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$100 million in contributions to transform UAB School of Medicine – News

Record Heersink donation of $95 million to advance strategic growth and biomedical innovation.

In recognition of a transformative $95 million gift from Marnix E. Heersink, MD, a longtime supporter of the University of Alabama at Birmingham, the UAB School of Medicine will be called now the UAB Marnix E. Heersink School of Medicine.

The record donation is the largest philanthropic commitment in the university’s history and will name the UAB Marnix E. Heersink School of Medicine, as well as the creation and name of the Marnix E. Heersink Institute for Biomedical Innovation and from the Mary Heersink Institute for Global Health. The gift will provide support with endowment and pure funds for key initiatives of the School of Medicine.

Heersink, an eye surgeon, innovator, and renowned entrepreneur, hopes this gift will inspire and catalyze additional philanthropic contributions that support high-impact recruitments, programs, and research at the School of Medicine. UAB will bolster this philanthropic support with a generous $5 million contribution from Triton Health Systems, bringing total support for the school to $100 million.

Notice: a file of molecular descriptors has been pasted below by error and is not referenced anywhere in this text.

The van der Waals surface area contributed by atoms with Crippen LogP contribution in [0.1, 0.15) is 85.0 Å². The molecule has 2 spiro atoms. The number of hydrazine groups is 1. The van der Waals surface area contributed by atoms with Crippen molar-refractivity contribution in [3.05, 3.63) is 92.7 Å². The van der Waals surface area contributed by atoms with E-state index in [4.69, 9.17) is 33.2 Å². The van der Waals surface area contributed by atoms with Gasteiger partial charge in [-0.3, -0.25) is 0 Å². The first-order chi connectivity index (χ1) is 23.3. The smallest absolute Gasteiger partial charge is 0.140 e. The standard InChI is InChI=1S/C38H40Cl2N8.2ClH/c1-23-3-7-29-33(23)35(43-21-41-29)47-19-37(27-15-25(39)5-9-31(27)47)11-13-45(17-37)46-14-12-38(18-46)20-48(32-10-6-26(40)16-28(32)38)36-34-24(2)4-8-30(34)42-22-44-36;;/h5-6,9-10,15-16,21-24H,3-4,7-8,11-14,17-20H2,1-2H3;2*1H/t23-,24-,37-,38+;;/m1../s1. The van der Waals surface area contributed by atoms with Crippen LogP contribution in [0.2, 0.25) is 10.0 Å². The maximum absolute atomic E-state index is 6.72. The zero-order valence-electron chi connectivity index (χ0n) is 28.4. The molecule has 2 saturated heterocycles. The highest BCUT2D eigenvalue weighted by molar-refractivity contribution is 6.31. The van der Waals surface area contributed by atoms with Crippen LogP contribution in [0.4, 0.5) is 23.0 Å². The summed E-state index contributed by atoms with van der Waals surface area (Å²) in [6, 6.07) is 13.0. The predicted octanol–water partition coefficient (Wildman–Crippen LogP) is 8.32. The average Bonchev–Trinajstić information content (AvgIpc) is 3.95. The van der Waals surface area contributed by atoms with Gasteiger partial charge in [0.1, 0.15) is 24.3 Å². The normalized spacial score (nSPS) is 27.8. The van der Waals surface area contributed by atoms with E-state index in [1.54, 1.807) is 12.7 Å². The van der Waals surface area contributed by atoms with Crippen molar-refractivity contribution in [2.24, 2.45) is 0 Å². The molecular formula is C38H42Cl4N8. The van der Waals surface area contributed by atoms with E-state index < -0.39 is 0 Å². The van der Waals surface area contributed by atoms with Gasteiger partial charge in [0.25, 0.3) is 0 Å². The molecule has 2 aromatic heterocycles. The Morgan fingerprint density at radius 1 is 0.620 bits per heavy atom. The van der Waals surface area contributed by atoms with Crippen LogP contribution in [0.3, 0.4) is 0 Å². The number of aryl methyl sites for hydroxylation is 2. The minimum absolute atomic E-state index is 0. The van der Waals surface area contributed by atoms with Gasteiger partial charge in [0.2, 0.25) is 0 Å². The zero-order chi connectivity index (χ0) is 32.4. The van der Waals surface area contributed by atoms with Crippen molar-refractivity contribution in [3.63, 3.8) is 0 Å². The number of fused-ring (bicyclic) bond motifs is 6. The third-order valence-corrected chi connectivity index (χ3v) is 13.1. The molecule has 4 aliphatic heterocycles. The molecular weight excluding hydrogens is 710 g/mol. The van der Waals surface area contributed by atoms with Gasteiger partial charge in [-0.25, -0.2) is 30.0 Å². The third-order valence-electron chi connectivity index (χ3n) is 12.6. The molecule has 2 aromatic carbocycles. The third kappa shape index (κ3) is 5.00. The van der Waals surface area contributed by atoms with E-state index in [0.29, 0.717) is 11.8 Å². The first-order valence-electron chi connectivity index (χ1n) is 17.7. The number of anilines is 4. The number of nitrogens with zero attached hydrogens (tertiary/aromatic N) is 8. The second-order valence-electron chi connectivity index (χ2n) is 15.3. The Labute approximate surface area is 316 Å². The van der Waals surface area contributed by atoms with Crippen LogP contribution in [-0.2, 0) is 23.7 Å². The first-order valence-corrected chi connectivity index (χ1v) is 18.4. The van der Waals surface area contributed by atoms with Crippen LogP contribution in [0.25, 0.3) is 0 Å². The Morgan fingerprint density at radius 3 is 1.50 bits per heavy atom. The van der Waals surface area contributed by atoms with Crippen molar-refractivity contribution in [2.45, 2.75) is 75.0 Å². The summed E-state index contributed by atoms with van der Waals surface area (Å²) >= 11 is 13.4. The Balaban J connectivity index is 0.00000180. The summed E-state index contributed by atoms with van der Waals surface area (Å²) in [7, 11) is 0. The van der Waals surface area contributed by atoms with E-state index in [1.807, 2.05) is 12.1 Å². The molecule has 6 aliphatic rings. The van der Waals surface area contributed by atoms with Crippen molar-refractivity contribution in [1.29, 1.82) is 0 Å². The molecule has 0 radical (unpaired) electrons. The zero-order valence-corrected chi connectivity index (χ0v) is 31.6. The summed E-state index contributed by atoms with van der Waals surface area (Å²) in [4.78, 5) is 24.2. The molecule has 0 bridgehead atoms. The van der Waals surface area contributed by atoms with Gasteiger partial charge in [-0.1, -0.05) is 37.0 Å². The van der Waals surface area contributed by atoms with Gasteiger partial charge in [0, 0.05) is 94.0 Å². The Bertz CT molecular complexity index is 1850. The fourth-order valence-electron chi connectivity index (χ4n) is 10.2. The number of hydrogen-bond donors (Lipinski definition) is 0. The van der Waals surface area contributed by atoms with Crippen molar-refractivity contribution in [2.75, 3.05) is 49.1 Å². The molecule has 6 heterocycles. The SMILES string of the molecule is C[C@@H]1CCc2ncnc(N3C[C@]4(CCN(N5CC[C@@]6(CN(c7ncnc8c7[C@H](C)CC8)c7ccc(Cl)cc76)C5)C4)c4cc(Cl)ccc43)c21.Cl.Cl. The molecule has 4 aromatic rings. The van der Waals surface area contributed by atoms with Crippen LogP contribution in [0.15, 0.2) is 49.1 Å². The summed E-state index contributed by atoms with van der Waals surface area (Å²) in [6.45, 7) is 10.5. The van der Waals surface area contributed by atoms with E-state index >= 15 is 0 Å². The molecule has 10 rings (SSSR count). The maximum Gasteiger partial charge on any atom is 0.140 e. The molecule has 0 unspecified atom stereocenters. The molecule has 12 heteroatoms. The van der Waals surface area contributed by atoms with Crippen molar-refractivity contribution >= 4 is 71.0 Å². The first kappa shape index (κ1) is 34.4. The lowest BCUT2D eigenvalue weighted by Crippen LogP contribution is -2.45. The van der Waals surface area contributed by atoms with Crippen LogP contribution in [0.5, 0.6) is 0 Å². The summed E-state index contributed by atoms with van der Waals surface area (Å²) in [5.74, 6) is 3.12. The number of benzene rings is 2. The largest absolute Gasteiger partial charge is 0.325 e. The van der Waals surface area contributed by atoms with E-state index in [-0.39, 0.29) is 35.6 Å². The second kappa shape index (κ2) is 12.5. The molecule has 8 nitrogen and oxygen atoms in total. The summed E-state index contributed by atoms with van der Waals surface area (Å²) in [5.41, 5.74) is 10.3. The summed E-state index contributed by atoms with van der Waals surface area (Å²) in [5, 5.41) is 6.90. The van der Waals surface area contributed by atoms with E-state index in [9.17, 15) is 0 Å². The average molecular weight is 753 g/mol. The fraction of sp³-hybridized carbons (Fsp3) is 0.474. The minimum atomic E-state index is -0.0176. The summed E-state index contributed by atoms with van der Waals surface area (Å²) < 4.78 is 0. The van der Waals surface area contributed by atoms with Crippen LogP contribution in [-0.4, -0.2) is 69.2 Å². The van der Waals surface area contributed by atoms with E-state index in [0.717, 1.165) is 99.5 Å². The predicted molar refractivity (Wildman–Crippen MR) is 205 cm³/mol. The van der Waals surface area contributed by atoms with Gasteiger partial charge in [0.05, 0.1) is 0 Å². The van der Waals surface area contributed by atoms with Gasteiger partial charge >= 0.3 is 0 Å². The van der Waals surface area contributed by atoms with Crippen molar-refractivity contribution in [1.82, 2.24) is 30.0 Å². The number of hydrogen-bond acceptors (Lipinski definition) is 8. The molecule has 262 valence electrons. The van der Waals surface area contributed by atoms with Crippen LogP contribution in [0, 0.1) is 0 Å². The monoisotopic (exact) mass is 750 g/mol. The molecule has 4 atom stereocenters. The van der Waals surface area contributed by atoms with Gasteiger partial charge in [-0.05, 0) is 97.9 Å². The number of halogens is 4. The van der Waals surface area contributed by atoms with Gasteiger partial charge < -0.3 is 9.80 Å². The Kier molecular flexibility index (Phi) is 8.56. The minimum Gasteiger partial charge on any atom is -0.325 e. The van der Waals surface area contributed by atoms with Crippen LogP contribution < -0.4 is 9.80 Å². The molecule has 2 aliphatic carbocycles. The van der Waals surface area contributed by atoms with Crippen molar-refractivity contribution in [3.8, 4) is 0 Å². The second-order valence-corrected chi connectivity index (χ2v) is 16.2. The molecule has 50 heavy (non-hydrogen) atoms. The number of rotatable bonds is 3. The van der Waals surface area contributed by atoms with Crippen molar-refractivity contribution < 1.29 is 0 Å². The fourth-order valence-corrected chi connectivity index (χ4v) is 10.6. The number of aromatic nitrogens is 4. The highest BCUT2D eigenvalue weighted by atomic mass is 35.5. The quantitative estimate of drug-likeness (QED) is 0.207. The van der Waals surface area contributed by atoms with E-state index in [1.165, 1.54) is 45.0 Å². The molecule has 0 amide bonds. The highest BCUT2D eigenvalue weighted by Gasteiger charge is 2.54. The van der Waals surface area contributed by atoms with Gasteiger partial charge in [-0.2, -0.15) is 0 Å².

UAB Senior Vice President of Medicine and Dean of the School of Medicine Selwyn Vickers, MD, FACS, says Heersink’s gift and others he inspires will define the School’s future direction of Medicine.

“On behalf of the School of Medicine and all the people we serve across Alabama, the nation, and the world — now and in the years to come — I sincerely thank Dr. Heersink,” Vickers said. “This act of immense generosity reflects his heart for service and the magnitude of our shared ambition for the UAB School of Medicine to be a world leader in biomedical discovery and innovation, medical education and patient care. It is a powerful affirmation of the limitless potential of our school and reinforces what we have always known: that UAB is truly a world-class institution.